Backcountry Soul Food

By Garrett VeneKlasen, NM Wild’s Northern Conservation Director

There is something magical – even mystical about morels. Of all the wild mushrooms, this is the one that I obsess about most.
Last year due to the extreme drought there were none to be found. My fellow morel-obsessed friends and I sulked about post-season, mourning the absence of our favorite mushroom.
This year I began looking for them in late April. “Mother’s Day Morels” is usually the peak of the season, but this year there were again none to be found. The timing of the spring moisture was right, but it was much cooler than normal in my country. The aspens and oak are just starting to leaf out – several weeks later than normal. Morel deprivation disorder was starting to set in.
This is morel hunting in a nutshell. At least in the southwest, morels can be as elusive and fickle as wild Atlantic salmon.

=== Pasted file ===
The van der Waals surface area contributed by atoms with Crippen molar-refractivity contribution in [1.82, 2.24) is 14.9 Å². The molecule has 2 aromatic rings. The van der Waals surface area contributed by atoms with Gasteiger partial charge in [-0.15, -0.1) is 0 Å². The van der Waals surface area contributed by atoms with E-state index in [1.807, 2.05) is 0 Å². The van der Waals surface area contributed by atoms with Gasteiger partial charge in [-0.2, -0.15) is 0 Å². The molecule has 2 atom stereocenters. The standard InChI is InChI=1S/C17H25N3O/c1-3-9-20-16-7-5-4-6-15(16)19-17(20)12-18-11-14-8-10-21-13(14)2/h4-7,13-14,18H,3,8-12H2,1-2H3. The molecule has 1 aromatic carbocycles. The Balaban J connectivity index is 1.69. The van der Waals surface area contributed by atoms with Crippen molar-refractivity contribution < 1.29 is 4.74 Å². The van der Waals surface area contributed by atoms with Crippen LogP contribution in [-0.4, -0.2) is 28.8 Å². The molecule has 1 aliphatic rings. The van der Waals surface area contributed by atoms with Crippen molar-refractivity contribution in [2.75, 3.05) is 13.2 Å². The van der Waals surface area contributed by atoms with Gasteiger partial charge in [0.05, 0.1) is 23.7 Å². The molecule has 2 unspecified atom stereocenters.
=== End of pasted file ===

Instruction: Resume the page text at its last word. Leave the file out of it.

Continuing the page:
Normally we find them down in the oaks at about 8-8,500 feet. But if they don’t appear in the oaks and the moisture will hold, you can sometimes find them very late in the season higher up in the aspens and mixed conifers at 9-9,500 feet. 
After a month of searching this is where we found them. There was much rejoicing in our small morel search party yesterday.
Fresh from the mountain and gently sautéed in butter, olive oil and shallots or garlic… Oh my! The rich and complex flavor of a fresh morel is the mountain itself – its damp soils, the complex layers of oak or aspen leaves mixed with moss and conifer. The morel distills and refines these elements to remove their sharp edges, leaving only the purest essence of raw earthy flavor.
All is right in the world now. At least until I open my newsfeed and learn of the world’s latest chaos and disorder…
Warning: please harvest mushrooms safely and responsibly! Seek out resources and guidance from a trained mycologist before eating any wild foraged mushrooms.

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